“And our tiny DARPA prodigy makes the best near-eye displays on the market.”
It sounds like Stutman must have made the rounds at a trade show as well, since there’s a photo of him trying on some augmented reality glasses — which do look refreshingly “normal” compared to Google Glass or those gigantic Virtual Reality headsets from Oculus Rift, et al. More of his words:
“I recently had the opportunity to try out one of its near-eye displays to compare it with others I’ve tested before.
“These glasses were built specifically for cyclists, yet perfectly demonstrated why the company is poised for incredible growth.”
OK, so that sounds like the Kopin Solos or the Everysight Raptor, both of which are smart glasses designed for cyclists (and neither of which is commercially available yet, though they’ve been through hype cycles and kickstarter campaigns and do have a core of eager buyers for the “heads up display” glasses). And the ones Stutman’s wearing in the photo look a lot more like the Solos, which were displayed as prototypes at the last two Consumer Electronics Shows.
So does Kopin match our clues? Well, yes indeed it does — Kopin (KOPN) is a $5-ish stock ($4.50 at its recent peak in mid-September), it did have about $22 million in revenue over the past year, and it was, a couple weeks ago when Stutman’s ad was probably being sent around to the lawyers, a $281 million company (it’s down to $255 million now, with a share price of $3.40). It’s worth noting that they’ll also be reporting their quarterly earnings very soon, on November 7, so things could change quickly.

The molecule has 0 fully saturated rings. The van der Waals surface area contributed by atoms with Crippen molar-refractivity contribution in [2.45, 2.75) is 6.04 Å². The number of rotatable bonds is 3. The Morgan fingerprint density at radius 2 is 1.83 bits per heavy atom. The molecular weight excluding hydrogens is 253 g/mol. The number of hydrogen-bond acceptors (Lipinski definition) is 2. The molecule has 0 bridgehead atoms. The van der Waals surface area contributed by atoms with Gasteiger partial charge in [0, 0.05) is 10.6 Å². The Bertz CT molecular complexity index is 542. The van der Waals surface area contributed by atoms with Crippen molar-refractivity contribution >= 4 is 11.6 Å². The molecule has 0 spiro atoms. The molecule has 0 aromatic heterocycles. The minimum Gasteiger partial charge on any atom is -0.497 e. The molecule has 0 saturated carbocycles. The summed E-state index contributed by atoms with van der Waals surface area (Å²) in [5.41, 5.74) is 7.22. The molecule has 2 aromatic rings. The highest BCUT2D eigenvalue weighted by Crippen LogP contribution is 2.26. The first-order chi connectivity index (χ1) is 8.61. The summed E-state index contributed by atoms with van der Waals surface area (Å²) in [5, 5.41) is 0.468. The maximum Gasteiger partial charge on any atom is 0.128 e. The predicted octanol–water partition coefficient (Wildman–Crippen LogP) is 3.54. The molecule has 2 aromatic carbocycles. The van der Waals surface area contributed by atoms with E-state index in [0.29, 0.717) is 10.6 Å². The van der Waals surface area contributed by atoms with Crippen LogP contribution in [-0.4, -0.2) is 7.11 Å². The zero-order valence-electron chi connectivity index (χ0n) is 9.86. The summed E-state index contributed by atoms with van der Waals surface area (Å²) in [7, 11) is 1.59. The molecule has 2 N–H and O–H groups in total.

That’s our match, then, and I’ll spare you any more clues or snippets from the ad (though you can check it out here if you want to see the whole magilla. Or that suave pic of Stutman in his Solos.)
Kopin is quite similar to HiMax in some ways — both are primarily known for their “microdisplay” businesses and components, and both had to reinvent themselves when the biggest commercial/consumer demand for their components, electronic camera viewfinders, withered away. And KOPN has been around long enough to have been a beneficiary of the soaring market for tech stocks leading to the dot com crash… and to be mentioned, along with HiMax, in pretty much every story about the next great thing in heads-up displays, smart headsets, or smart glasses.
If there is going to be a widespread wearable computer revolution that leads to something like smart glasses, Kopin has certainly paid its dues and deserves a try at the brass ring… but we’re not there yet. Back in the early 2010s they got quite a lot of attention for their Golden-i, which was sort of like a bulkier Google Glass headset that was marketed to first responders and other niche markets, but I don’t know that they ever sold very many. It was an idea before its time for a lot of customers, though there are still niche markets — particularly the military — where products like these are in fairly wide use.
How about now? Are we ready for the next wave of augmented reality? Well, we probably won’t see glasses from Apple in the next year or so, unless Tim Cook is blowing smoke, but you never know — certainly the software and display end of augmented reality has taken a big leap forward over the past couple years, most visibly in Pokemon Go but also in many more useful tools, that use the smart phone tools of display and camera brilliantly… and the iPhone includes much stronger augmented reality tools for both users and developers now, so that will probably continue. As we’ve seen with Apple’s earnings this afternoon and their massive backlog of orders for the iPhone X, they’re still selling a helluva lot of iPhones.